- All three are recognized green building programs
- All three programs primarily focus on water efficiency, energy efficiency, material reuse/reduction, and the sustainability of the site.
- All three require an independent third party verification process
- All three require a registration fee for having their respective program associated with the project
Registration fees vary per program. The LEED for Homes Program costs $450 per project plus $0.035 per square if a USGBC member registers the project, if a non member registers the project the fees increase to $650 per project plus $0.045 per square foot. The NAHB Green Building Program costs $20 per unit, which will be invoiced upon completion of the verification process, and The Green Built North Texas Program has a $1500 registration fee for projects of 200 units or less, and $2000 for projects over 200 units. As mentioned all three programs require third party verification. LEED requires that you use a LEED for Homes Provider, The National Green Building Program requires that you use an Accredited Green Building Verifier, and Green Built North Texas allows you to use any one of the following: a RESNET Certified Home Energy Rater, a Certified Energy Company, a NAHB Accredited Green Building Verifier, a LEED Provider, an NAAB accredited Design Professional, a Licensed Texas Real Estate Commission Inspector, or a Residential Combination Inspector certified by the ICC. The third party verification fees can range from $120-$250 per unit, and are typically quoted on a per project basis by the respective verifier.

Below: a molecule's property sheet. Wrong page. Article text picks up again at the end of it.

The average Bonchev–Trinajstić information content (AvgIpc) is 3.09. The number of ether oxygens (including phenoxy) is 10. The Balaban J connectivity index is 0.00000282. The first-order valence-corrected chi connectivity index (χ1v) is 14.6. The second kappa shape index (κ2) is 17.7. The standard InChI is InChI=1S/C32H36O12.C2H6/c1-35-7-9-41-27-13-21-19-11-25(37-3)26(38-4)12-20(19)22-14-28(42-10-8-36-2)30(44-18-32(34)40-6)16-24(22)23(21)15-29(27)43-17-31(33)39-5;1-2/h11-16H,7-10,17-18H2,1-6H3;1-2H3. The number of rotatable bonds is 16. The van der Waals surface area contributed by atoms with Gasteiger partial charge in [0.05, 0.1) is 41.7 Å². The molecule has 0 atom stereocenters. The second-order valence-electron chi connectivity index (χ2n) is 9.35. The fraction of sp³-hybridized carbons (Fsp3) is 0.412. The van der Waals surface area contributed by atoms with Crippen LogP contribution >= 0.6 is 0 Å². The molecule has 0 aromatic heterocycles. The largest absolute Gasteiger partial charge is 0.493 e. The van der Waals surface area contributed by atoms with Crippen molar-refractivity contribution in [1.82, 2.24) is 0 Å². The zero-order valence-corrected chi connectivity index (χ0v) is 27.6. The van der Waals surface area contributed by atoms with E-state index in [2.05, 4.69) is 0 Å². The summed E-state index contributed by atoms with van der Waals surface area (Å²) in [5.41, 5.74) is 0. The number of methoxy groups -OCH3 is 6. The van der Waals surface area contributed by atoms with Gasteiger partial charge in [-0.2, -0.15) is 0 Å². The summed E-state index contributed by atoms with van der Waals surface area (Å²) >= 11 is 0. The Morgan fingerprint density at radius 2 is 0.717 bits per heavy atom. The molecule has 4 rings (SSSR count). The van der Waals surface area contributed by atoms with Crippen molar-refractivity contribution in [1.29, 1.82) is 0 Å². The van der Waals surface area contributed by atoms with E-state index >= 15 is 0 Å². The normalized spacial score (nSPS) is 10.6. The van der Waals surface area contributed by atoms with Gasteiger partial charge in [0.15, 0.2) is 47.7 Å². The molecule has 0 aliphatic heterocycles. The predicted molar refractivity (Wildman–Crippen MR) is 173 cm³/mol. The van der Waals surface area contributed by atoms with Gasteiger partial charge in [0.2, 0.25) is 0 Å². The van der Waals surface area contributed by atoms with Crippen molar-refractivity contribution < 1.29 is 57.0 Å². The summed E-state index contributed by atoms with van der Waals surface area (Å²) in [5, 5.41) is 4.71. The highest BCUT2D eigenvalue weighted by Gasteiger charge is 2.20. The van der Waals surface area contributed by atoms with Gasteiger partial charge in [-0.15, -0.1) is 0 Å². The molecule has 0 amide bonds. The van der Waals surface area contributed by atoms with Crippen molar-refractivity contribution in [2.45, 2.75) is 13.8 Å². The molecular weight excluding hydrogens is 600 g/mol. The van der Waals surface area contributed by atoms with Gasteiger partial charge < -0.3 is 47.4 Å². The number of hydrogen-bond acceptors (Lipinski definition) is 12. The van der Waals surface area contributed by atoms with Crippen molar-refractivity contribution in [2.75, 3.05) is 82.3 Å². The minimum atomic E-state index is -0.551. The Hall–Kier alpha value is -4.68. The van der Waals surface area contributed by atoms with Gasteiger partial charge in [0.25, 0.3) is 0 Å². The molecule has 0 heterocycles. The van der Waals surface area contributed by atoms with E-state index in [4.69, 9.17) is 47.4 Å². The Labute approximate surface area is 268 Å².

Aside from the registration fees, another consideration when choosing a green building program is to assess the overall goals of the project in regard to green building. If the goal to build green is for marketing purposes, LEED has the brand name product in the market place and is the most recognized. If the goal is to adopt a standard for green building to be implemented for all developments the NAHB program may be the best fit, since it is based on an ANSI standard, and least likely to be changed annually. The USGBC has been known to amend their LEED certification programs as their goals and agenda change. This means that certification requirements are subject to become more or less stringent from project to project over a projected time span. If the goal is to find a least cost green building program with a project registration process, Green Built North Texas will work. Finally, if the goal is to simply build a green product that reduces the project’s impact on the environment, reduces energy consumption, and is sustainable – one may consider developing and implementing their own green standard for their projects. The money not spent on program registration fees and third party verification can be used to implement greater green building strategies for the project. Should you like to know more about green building practices and programs in relation to multifamily construction please contact KWA Construction, LP at email@example.com.